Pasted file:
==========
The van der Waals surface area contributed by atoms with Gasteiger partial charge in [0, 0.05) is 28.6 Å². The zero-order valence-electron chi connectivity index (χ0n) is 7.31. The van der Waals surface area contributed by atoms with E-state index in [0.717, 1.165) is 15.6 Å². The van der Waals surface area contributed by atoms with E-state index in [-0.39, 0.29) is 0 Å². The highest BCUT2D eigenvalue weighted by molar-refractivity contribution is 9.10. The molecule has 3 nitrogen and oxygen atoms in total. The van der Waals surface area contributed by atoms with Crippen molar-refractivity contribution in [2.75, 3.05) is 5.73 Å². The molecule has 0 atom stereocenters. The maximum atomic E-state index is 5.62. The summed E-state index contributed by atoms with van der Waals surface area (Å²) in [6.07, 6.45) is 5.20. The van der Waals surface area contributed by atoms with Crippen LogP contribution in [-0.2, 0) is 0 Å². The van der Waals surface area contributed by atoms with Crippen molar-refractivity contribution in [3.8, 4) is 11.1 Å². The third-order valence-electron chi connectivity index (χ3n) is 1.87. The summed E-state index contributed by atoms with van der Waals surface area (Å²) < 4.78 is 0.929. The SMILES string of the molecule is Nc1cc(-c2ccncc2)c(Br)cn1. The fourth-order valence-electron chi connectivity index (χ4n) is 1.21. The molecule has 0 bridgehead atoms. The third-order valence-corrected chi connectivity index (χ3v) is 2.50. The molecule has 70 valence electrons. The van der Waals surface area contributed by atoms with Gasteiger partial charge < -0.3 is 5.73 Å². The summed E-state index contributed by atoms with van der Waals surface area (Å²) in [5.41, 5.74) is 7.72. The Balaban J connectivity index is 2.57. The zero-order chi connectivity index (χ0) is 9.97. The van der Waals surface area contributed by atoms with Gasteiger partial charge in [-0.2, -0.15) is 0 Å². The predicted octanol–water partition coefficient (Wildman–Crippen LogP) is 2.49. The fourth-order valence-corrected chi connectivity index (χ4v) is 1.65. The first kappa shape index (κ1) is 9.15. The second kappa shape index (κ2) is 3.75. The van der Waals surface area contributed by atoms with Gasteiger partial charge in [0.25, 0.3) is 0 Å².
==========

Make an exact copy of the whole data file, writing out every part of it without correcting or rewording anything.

The van der Waals surface area contributed by atoms with Gasteiger partial charge in [0, 0.05) is 28.6 Å². The zero-order valence-electron chi connectivity index (χ0n) is 7.31. The van der Waals surface area contributed by atoms with E-state index in [0.717, 1.165) is 15.6 Å². The van der Waals surface area contributed by atoms with E-state index in [-0.39, 0.29) is 0 Å². The highest BCUT2D eigenvalue weighted by molar-refractivity contribution is 9.10. The molecule has 3 nitrogen and oxygen atoms in total. The van der Waals surface area contributed by atoms with Crippen molar-refractivity contribution in [2.75, 3.05) is 5.73 Å². The molecule has 0 atom stereocenters. The maximum atomic E-state index is 5.62. The summed E-state index contributed by atoms with van der Waals surface area (Å²) in [6.07, 6.45) is 5.20. The van der Waals surface area contributed by atoms with Crippen LogP contribution in [-0.2, 0) is 0 Å². The van der Waals surface area contributed by atoms with Crippen molar-refractivity contribution in [3.8, 4) is 11.1 Å². The third-order valence-electron chi connectivity index (χ3n) is 1.87. The summed E-state index contributed by atoms with van der Waals surface area (Å²) < 4.78 is 0.929. The SMILES string of the molecule is Nc1cc(-c2ccncc2)c(Br)cn1. The fourth-order valence-electron chi connectivity index (χ4n) is 1.21. The molecule has 0 bridgehead atoms. The third-order valence-corrected chi connectivity index (χ3v) is 2.50. The molecule has 70 valence electrons. The van der Waals surface area contributed by atoms with Gasteiger partial charge < -0.3 is 5.73 Å². The summed E-state index contributed by atoms with van der Waals surface area (Å²) in [5.41, 5.74) is 7.72. The Balaban J connectivity index is 2.57. The zero-order chi connectivity index (χ0) is 9.97. The van der Waals surface area contributed by atoms with Gasteiger partial charge in [-0.2, -0.15) is 0 Å². The predicted octanol–water partition coefficient (Wildman–Crippen LogP) is 2.49. The fourth-order valence-corrected chi connectivity index (χ4v) is 1.65. The first kappa shape index (κ1) is 9.15. The second kappa shape index (κ2) is 3.75. The van der Waals surface area contributed by atoms with Gasteiger partial charge in [0.25, 0.3) is 0 Å².